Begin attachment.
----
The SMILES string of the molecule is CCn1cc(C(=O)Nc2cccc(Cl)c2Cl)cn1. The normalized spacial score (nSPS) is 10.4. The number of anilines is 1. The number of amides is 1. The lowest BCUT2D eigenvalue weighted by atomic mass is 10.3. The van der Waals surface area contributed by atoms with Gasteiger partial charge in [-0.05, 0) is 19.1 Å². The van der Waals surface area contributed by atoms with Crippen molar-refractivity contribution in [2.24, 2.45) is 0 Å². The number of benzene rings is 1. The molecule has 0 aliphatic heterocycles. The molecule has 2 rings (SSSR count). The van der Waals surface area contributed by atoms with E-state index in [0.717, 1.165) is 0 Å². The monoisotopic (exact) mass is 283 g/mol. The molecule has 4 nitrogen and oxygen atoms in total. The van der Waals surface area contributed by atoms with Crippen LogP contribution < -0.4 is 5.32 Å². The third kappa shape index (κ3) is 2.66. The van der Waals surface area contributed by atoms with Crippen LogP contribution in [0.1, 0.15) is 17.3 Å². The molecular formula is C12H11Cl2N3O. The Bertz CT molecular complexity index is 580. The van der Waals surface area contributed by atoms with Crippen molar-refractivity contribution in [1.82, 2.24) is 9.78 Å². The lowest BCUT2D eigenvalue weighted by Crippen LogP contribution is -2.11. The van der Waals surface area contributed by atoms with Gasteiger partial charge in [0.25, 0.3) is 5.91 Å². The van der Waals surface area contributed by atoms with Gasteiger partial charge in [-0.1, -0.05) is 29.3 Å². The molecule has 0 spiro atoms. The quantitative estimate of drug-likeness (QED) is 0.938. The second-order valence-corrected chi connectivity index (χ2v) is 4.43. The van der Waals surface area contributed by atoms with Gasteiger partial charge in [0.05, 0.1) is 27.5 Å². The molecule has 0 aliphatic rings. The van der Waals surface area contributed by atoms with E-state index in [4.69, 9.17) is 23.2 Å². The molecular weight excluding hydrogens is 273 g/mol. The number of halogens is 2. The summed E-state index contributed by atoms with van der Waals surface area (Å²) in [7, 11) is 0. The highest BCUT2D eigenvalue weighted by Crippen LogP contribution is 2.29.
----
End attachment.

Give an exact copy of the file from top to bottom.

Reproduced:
The SMILES string of the molecule is CCn1cc(C(=O)Nc2cccc(Cl)c2Cl)cn1. The normalized spacial score (nSPS) is 10.4. The number of anilines is 1. The number of amides is 1. The lowest BCUT2D eigenvalue weighted by atomic mass is 10.3. The van der Waals surface area contributed by atoms with Gasteiger partial charge in [-0.05, 0) is 19.1 Å². The van der Waals surface area contributed by atoms with Crippen molar-refractivity contribution in [2.24, 2.45) is 0 Å². The number of benzene rings is 1. The molecule has 0 aliphatic heterocycles. The molecule has 2 rings (SSSR count). The van der Waals surface area contributed by atoms with E-state index in [0.717, 1.165) is 0 Å². The monoisotopic (exact) mass is 283 g/mol. The molecule has 4 nitrogen and oxygen atoms in total. The van der Waals surface area contributed by atoms with Crippen LogP contribution < -0.4 is 5.32 Å². The third kappa shape index (κ3) is 2.66. The van der Waals surface area contributed by atoms with Crippen LogP contribution in [0.1, 0.15) is 17.3 Å². The molecular formula is C12H11Cl2N3O. The Bertz CT molecular complexity index is 580. The van der Waals surface area contributed by atoms with Crippen molar-refractivity contribution in [1.82, 2.24) is 9.78 Å². The lowest BCUT2D eigenvalue weighted by Crippen LogP contribution is -2.11. The van der Waals surface area contributed by atoms with Gasteiger partial charge in [0.25, 0.3) is 5.91 Å². The van der Waals surface area contributed by atoms with Gasteiger partial charge in [-0.1, -0.05) is 29.3 Å². The molecule has 0 spiro atoms. The quantitative estimate of drug-likeness (QED) is 0.938. The second-order valence-corrected chi connectivity index (χ2v) is 4.43. The van der Waals surface area contributed by atoms with Gasteiger partial charge in [0.05, 0.1) is 27.5 Å². The molecule has 0 aliphatic rings. The van der Waals surface area contributed by atoms with E-state index in [4.69, 9.17) is 23.2 Å². The molecular weight excluding hydrogens is 273 g/mol. The number of halogens is 2. The summed E-state index contributed by atoms with van der Waals surface area (Å²) in [7, 11) is 0. The highest BCUT2D eigenvalue weighted by Crippen LogP contribution is 2.29.